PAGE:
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Implementing Prehab: Laying Groundwork to Maximize Value

presented by Megan Pfarr, DPT, CLT

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Disclosure Statement:

Financial— Megan Pfarr receives compensation from MedBridge for the production of this course. There are no other relevant financial relationships. Nonfinancial— No relevant nonfinancial relationship exists.

Satisfactory completion requirements: All disciplines must complete learning assessments to be awarded credit, no minimum score required unless otherwise specified within the course.

MedBridge is committed to accessibility for all of our subscribers. If you are in need of a disability-related accommodation, please contact [email protected]. We will process requests for reasonable accommodation and will provide reasonable accommodations where appropriate, in a prompt and efficient manner.

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"Prehab" is an external-facing, patient-friendly term alluding to improved health and fitness in preparation for a procedure--similar to training for a marathon. To the health care professional, prehabilitation is a multimodal approach to withstand a physiologic challenge. Shifting the initiation of care to begin before the medical event can be beneficial to the patient, health care system, and even to the payer. This course will offer resources and analogies to build engagement in the growing field of prehabilitation. Of note, many examples default to cancer prehabilitation, given the strenuous nature of cancer treatment and the known deleterious effects. However, benefits and supportive theories can be easily applied to various medical events.

Meet Your Instructor

Megan Pfarr, DPT, CLT

Megan is a physical therapist and certified lymphedema therapist practicing in outpatient cancer care after graduating from Saint Louis University in 2005. She serves Health Sisters Hospital Systems (HSHS) Eastern Wisconsin Division as manager of Anew Cancer Survivorship and program development across a four hospital division. Anew Cancer Rehab successes include 57% referral rate within…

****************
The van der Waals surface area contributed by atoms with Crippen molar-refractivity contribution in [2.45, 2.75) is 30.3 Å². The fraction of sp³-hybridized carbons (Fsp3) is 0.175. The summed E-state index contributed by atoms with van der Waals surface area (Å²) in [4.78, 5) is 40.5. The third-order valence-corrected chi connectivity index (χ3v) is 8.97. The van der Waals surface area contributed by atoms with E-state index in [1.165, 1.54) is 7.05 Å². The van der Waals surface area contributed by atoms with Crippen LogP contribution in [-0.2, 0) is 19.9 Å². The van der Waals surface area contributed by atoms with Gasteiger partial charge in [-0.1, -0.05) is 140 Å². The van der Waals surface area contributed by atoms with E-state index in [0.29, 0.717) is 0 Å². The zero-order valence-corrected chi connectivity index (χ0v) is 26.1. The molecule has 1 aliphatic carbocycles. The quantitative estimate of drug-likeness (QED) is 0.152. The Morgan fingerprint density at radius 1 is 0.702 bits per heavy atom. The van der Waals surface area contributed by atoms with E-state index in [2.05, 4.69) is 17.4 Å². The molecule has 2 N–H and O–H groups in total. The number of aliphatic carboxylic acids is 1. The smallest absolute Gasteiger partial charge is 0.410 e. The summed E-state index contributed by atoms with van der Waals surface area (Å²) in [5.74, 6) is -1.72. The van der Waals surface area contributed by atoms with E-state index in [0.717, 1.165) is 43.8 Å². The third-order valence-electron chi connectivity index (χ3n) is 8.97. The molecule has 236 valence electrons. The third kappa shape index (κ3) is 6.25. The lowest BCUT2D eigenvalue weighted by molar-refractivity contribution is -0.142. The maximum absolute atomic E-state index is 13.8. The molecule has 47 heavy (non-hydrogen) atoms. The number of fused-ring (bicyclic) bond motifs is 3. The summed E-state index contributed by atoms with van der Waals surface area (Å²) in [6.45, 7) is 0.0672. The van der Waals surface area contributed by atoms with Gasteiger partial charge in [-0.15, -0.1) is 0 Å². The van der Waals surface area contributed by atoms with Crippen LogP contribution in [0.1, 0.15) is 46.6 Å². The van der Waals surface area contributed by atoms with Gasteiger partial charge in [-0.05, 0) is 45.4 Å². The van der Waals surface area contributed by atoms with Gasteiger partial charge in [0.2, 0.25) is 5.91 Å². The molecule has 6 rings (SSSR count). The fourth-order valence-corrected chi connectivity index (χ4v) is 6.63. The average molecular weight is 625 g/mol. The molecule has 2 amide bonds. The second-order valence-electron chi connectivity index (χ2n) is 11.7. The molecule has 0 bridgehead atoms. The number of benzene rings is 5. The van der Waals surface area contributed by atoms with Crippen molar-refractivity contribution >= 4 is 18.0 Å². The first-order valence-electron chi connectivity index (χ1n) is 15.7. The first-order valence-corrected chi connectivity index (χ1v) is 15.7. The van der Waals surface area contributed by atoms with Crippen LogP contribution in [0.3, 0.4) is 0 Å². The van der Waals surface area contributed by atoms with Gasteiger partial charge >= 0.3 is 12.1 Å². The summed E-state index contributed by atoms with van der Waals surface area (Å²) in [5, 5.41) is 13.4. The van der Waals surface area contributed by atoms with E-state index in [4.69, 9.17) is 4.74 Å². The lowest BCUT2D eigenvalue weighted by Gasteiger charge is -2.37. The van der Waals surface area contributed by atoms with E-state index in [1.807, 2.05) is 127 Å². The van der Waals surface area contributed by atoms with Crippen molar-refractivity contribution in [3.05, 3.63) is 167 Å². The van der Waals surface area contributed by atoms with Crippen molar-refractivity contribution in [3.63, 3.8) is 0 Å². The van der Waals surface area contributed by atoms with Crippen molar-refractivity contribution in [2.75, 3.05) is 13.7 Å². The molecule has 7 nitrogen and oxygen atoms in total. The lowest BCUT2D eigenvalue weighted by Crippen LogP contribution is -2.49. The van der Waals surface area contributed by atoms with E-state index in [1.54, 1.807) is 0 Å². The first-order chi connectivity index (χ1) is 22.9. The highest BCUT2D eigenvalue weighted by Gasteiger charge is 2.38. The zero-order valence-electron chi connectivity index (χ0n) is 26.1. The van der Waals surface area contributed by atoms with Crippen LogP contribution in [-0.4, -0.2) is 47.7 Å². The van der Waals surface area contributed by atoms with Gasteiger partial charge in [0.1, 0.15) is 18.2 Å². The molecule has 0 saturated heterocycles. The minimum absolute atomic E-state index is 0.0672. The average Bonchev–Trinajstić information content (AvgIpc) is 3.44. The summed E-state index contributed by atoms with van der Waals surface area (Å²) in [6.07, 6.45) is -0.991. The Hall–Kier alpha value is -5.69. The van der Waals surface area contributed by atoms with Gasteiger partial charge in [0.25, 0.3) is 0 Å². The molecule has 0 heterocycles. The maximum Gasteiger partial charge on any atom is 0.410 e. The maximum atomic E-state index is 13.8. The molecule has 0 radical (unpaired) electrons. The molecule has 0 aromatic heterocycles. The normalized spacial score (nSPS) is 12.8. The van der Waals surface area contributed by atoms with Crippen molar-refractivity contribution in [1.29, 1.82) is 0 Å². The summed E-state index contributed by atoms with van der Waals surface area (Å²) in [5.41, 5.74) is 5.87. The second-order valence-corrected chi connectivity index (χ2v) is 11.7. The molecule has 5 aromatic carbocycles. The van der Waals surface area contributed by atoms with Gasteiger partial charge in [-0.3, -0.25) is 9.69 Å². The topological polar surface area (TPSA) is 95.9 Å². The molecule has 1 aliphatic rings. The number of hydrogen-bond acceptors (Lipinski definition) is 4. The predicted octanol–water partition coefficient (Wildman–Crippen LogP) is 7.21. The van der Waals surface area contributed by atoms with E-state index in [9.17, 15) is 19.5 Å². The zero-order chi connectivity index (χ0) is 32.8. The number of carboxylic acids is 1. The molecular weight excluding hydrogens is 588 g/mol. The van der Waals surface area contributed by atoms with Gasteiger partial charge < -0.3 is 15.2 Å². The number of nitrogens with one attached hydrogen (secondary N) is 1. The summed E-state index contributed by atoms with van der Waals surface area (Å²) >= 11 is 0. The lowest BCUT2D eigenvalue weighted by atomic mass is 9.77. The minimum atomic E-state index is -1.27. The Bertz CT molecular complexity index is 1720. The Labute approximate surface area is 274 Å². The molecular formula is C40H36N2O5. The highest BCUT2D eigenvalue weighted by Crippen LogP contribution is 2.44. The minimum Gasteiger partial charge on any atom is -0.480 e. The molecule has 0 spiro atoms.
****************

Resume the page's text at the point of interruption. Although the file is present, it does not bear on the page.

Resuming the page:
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1. Defining and Debunking Prehab

“Prehab” has a varied level of understanding depending on the audience. Clearly defining what prehab is to your health care system, and therefore clearly relaying that to the patient, is crucial. To the patient, prehab is the work they are doing to prepare for surgery, treatment, or radiation. To the provider team, prehab is any intervention prior to and throughout the initiation of treatment that may aide in sustaining a safe level of function. To the Payor, prehab is a "dirty" word indicating the visit is pre-event and there would not be a functional impairment. We know this to be a common misconception.

2. Identify Outcomes and Supportive Content

When we are involved with “getting patients earlier,” it can be easy to overpromise results. Aligning the vision of the referring team and the treatment team will alleviate disconnect down the line. This section will cover the current research and implications, as well as options for assessment tools to demonstrate effective outcomes. The role of a rehab clinician is an optimal fit for a variety of reasons as well as advising on wellness.

3. Prehab vs. Wellness

Organizing and offering a continuum of care beginning with prehab, onto rehab, and finally to wellness is often a goal for health care organizations. However, each of these points within the episode of care has distinct goals and intentions. Discussing appropriate patient populations and appropriate referrals to each will keep all stakeholders satisfied.

4. Prehab Appropriate Populations

When launching a prehab program, it is vital to determine which patient populations can best benefit from intervention. Blindly referring patients will result in negative feedback, as not all patients will find value added from these services. Discussion will include potential for high impact on particular patient populations.

5. Program Considerations and Community Partners

As is common with patients who undergo significant medical care, they quickly become savvy consumers of health care knowledge and will be able to “sniff out” any providers that are not aware of current standards, etc. It will be a pillar of success for colleagues to be up on information, have access to patient plan of care, and open communication channels to the medical team. Discussion will include methods for competency and opportunities for multidisciplinary collaboration.

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